Canadian TV has ‘a lot of work to do’ on diversity, say ACTRA co-chairs


TORONTO — Looking out at the Canadian television landscape, Toronto-based actresses Lisa Michelle Cornelius and Samora Smallwood see a void.

“I cannot think of a Canadian show that has shown a black family,” Cornelius said in a recent interview.

“Somebody correct me if I’m wrong, and even if you can recall one, when was that? And yet I know plenty of black families outside of my own who live in this city and around the city, all over Canada.”

Family is a big part of the lives of the two performers, yet that dynamic is often depicted onscreen as a fractured unit — if at all — said Smallwood.

“When you come into a black community or you come from a black family, that’s all it is. It’s just all about family,” she said.

“So removing the family unit or removing the black man from the family unit, I don’t know if people know how damaging that is.”

As protests against anti-black racism and police brutality emphasize the importance of amplifying BIPOC (black, Indigenous, people of colour) voices, Canada’s TV industry has “a lot of work to do,” said Cornelius, whose acting credits include “Band Ladies,” “Black Mirror” and “Star Trek: Short Treks.”

And so she and Smallwood — co-chairs of the ACTRA Toronto Diversity and Inclusion Committee — plan to moderate a meeting with up to 100 union members this Friday via video conference to help inspire change.

They want to hear particularly from BIPOC performers about their experiences, concerns, barriers to access, and ideas on what the union can do to better. ACTRA Toronto leaders will be in on the conversation.

The co-chairs stress they want participants to feel safe to speak without fear of reprisal, so they’ll only record the meeting if everyone wants that done.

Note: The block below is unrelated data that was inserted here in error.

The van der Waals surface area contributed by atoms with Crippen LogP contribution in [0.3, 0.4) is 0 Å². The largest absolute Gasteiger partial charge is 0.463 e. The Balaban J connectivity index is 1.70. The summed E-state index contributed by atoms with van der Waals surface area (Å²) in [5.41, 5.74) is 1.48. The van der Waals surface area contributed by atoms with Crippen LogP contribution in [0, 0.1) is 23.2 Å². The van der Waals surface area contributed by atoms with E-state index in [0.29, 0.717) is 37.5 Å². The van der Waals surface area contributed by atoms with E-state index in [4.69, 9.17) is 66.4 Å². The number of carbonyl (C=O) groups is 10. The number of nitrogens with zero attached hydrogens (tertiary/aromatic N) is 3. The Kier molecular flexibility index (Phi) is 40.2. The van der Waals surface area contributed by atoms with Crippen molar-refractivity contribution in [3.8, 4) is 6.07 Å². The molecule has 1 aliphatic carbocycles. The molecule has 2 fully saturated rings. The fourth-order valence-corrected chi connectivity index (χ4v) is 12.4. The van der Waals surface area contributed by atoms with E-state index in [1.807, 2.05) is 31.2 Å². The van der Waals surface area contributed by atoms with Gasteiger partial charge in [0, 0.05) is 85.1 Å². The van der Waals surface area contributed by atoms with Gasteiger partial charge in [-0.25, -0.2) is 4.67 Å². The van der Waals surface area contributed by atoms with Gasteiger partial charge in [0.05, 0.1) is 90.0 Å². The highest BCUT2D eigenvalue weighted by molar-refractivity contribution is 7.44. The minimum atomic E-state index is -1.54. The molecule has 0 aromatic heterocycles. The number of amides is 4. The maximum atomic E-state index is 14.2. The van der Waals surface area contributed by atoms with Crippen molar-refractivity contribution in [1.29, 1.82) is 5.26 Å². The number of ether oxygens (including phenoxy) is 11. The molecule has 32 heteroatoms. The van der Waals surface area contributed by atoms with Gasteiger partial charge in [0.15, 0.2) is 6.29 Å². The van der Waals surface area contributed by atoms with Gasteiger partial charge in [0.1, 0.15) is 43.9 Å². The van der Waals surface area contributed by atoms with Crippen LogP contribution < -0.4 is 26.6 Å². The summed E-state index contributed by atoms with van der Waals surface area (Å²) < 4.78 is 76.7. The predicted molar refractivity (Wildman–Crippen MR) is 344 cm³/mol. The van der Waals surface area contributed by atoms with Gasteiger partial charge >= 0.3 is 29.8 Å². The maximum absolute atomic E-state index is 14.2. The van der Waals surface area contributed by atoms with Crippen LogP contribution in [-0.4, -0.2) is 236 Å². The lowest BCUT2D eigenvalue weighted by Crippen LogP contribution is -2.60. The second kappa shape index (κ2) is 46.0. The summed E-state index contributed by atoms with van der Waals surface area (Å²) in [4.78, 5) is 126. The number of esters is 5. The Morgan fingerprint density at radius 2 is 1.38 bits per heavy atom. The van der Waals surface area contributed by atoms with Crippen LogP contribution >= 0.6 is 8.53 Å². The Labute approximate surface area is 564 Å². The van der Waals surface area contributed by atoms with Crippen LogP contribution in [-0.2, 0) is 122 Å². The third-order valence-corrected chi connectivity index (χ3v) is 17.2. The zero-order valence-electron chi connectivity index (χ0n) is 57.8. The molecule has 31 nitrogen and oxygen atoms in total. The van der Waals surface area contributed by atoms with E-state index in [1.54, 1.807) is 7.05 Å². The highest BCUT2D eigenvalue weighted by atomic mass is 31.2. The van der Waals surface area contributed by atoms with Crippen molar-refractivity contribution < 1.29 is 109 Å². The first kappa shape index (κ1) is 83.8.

They hope the rest of the industry, especially organizations that have made statements standing in solidarity with Black Lives Matter, will also take action to help eradicate anti-black racism in film and TV.

The situation is doubly critical amid the COVID-19 pandemic shutdowns, they say, noting U.S. productions that many actors heavily rely on for work here won’t return as quickly as domestic ones. So the domestic industry needs to pledge to include more performers and writers of colour.

“When the domestic production gets back on its feet, we who make a lot of our money in U.S. service production, U.S. TV shows that come shoot in Ontario, need to feel there is a place for us,” said Smallwood, founder of The Actors Work Studio whose screen credits include “Star Trek: Discovery,” “American Gods” and “The Expanse.”

The ACTRA Toronto Diversity and Inclusion Committee was founded in 1984 and helps various performers, including those who are differently abled and from the LGBTQ community.

Last week, ACTRA Toronto put out a statement saying it “strongly condemns anti-Black racism, police violence and all forms of discrimination.” It also stands “in solidarity with all those who seek to create a free, fair and truly inclusive society, here in Canada and around the world.”